Here’s text of video and list of citations follows.
When it comes to Measure B on the November ballot, the Airport Authority’s isn’t telling voters the whole story. And there’s one word in this story they obviously don’t want you hear.
Nextgen is the FAA’s controversial new air traffic control system and it’s on its way to the Burbank airport.
CBS Clip: “It uses satellites instead of old fashion radar to guide airplanes.”
It’s hi-tech, efficient and promises to revolutionize air travel. So why aren’t we hearing about this from the airport authority?
FAA Clip: “Overall NextGEN has already yielded 1.6 Billion dollars in benefits to airlines.”
The word Nextgen is not mentioned anywhere in the Environmental Impact Report for the new project. That document is 6 volumes and 4,162 pages. It covers the construction and operation of the proposed new terminal. So why would something so important NOT be included?
Probably because Nextgen is causing huge problems all over the country for local governments and homeowners.
WBAL Clip: “Flight patterns have changed and planes are flying lower and turning lower, all in an effort to save money and time.”
CBS Clip: “Noise complaints have taken off too, soaring from 221 in 2013 to more than 3,300 in just the past four months since the flight paths were changed.”
Changes in takeoff lanes allow for more departures and arrivals per hour.
“If you can imagine yourself at an airshow.”
“Except you live at the airshow.”
“I live at the airshow.”
And even worse, these different flight paths are bringing noise to areas where it wasn’t a problem before.
WBAL Clip: “Clearly there’s been a change. If you came in and moved near and airport and you knew the noise was gonna be there, that’s a different thing but to have it change on you after you already have been there is very difficult.”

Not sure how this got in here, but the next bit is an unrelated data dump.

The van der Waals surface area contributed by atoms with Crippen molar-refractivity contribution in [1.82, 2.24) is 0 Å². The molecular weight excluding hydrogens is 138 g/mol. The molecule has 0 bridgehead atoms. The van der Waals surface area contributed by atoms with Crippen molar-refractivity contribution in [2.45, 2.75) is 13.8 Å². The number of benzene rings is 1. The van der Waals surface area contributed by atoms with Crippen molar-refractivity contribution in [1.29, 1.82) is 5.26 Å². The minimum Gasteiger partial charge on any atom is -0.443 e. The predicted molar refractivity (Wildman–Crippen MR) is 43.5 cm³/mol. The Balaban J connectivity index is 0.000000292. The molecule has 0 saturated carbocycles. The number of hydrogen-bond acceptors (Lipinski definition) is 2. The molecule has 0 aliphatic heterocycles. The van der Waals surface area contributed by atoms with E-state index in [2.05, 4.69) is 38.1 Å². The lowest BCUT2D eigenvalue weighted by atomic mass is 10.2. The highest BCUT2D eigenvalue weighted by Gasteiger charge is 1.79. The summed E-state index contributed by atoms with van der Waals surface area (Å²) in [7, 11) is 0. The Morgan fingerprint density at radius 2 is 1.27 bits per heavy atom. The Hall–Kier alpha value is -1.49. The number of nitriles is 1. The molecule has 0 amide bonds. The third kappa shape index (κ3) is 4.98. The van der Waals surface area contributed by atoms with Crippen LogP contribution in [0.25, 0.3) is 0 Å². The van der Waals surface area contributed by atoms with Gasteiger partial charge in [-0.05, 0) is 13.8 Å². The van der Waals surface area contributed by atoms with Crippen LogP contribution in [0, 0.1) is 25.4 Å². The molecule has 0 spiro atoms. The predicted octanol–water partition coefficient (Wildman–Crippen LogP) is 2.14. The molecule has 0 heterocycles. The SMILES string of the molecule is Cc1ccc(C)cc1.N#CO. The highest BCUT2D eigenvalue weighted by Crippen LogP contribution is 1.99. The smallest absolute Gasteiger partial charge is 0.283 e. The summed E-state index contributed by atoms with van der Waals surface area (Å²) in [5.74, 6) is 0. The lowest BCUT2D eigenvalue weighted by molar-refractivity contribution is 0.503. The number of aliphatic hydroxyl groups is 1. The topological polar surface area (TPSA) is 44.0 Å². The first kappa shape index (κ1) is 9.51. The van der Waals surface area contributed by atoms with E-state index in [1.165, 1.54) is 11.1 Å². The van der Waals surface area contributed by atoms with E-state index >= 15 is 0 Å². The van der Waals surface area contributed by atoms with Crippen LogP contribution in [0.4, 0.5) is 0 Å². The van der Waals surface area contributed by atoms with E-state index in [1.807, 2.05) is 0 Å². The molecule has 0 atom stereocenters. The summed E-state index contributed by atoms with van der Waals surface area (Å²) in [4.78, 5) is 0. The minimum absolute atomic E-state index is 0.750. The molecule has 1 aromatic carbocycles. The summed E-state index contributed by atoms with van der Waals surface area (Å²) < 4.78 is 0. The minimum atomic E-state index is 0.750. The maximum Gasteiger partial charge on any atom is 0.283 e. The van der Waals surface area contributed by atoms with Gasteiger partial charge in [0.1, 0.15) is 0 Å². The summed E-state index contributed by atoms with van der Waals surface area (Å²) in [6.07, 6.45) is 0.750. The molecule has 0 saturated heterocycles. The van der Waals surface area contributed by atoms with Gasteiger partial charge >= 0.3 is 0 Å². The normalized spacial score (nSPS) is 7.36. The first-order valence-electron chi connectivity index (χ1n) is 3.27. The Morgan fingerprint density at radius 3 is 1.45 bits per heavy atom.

So even if you aren’t near the airport, this could be a disaster for the value of your home and your quality of life. Some airports with NextGEN are seeing between 8 and 12 additional flights per hour.
FAA Clip: “We’ve increased capacity by 5% in Atlanta and by 17% in Memphis. Delta Chairman Richard Anderson said this was the equivalent of building a new runway in Atlanta.”
Nextgen saves fuel and lowers carbon emissions while planes are on the taxiway, while at cruising altitude and when they land. But during takeoff, they are still raining down the same amount of dangerous particulates on our city. Voters should be extremely concerned by the fact that Nextgen could mean many more takeoffs per day.
Measure B will increase the terminal size by over 50% and modify the some of the taxiways near the runway.The airport authority obviously wants a larger terminal to accommodate the guaranteed, increased capacity. If we have more flights per day with Nextgen, the authorities’ promise to limit the gates to only fourteen means nothing.
The FAA is rolling out Nextgen in Burbank starting right after the Measure B vote in November and will be completely operational by April of 2017. But voters don’t know the impact yet because the FAA is just starting community outreach in Southern California.
Passing Measure B will likely increase air traffic and cause more pollution from the increased amount of takeoffs – even without additional gates. A bigger terminal means more passengers waiting for more flights.
Voting NO on Measure B is the safest way we can limit the impact of Nextgen technology, instead of rushing a vote without all the facts.
Please Vote No on Measure B
Airport Authority’s Replacement Terminal Website
FAA Page last modified: September 21, 2016
FAA Page last modified: October 05, 2016
NextGen implementation plan
CBS This Morning January 2015 http://www.cbsnews.com/news/faa-new-air-traffic-control-system-nextgen-causing-major-noise-pollution/
Washington Post March 4, 2016
Flying Clean Website
NatGeo October 2010
LA Times May 2014
Gate to Gate NextGen explained YouTube
FAA NextGen tech video
WBALTV Video July 2016